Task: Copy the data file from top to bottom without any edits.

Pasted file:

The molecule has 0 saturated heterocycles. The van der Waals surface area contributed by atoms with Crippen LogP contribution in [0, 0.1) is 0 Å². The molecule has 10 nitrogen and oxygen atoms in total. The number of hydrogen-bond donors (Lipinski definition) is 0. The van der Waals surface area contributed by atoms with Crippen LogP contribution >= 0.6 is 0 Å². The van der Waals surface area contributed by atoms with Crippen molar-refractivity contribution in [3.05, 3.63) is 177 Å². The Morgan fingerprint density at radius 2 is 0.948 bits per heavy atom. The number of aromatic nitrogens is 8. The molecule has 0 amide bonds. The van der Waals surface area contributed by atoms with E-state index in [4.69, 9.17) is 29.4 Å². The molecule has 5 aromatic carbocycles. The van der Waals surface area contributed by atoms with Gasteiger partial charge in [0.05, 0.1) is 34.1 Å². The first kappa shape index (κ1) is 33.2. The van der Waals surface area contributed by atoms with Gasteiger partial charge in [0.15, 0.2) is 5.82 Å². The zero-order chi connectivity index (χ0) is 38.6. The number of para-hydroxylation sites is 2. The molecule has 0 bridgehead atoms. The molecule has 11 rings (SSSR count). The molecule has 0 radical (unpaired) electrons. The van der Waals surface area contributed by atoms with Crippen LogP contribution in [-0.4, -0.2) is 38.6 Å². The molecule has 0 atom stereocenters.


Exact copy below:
The molecule has 0 saturated heterocycles. The van der Waals surface area contributed by atoms with Crippen LogP contribution in [0, 0.1) is 0 Å². The molecule has 10 nitrogen and oxygen atoms in total. The number of hydrogen-bond donors (Lipinski definition) is 0. The van der Waals surface area contributed by atoms with Crippen LogP contribution >= 0.6 is 0 Å². The van der Waals surface area contributed by atoms with Crippen molar-refractivity contribution in [3.05, 3.63) is 177 Å². The Morgan fingerprint density at radius 2 is 0.948 bits per heavy atom. The number of aromatic nitrogens is 8. The molecule has 0 amide bonds. The van der Waals surface area contributed by atoms with E-state index in [4.69, 9.17) is 29.4 Å². The molecule has 5 aromatic carbocycles. The van der Waals surface area contributed by atoms with Gasteiger partial charge in [0.05, 0.1) is 34.1 Å². The first kappa shape index (κ1) is 33.2. The van der Waals surface area contributed by atoms with Gasteiger partial charge in [0.15, 0.2) is 5.82 Å². The zero-order chi connectivity index (χ0) is 38.6. The number of para-hydroxylation sites is 2. The molecule has 0 bridgehead atoms. The molecule has 11 rings (SSSR count). The molecule has 0 radical (unpaired) electrons. The van der Waals surface area contributed by atoms with Crippen LogP contribution in [-0.4, -0.2) is 38.6 Å². The molecule has 0 atom stereocenters.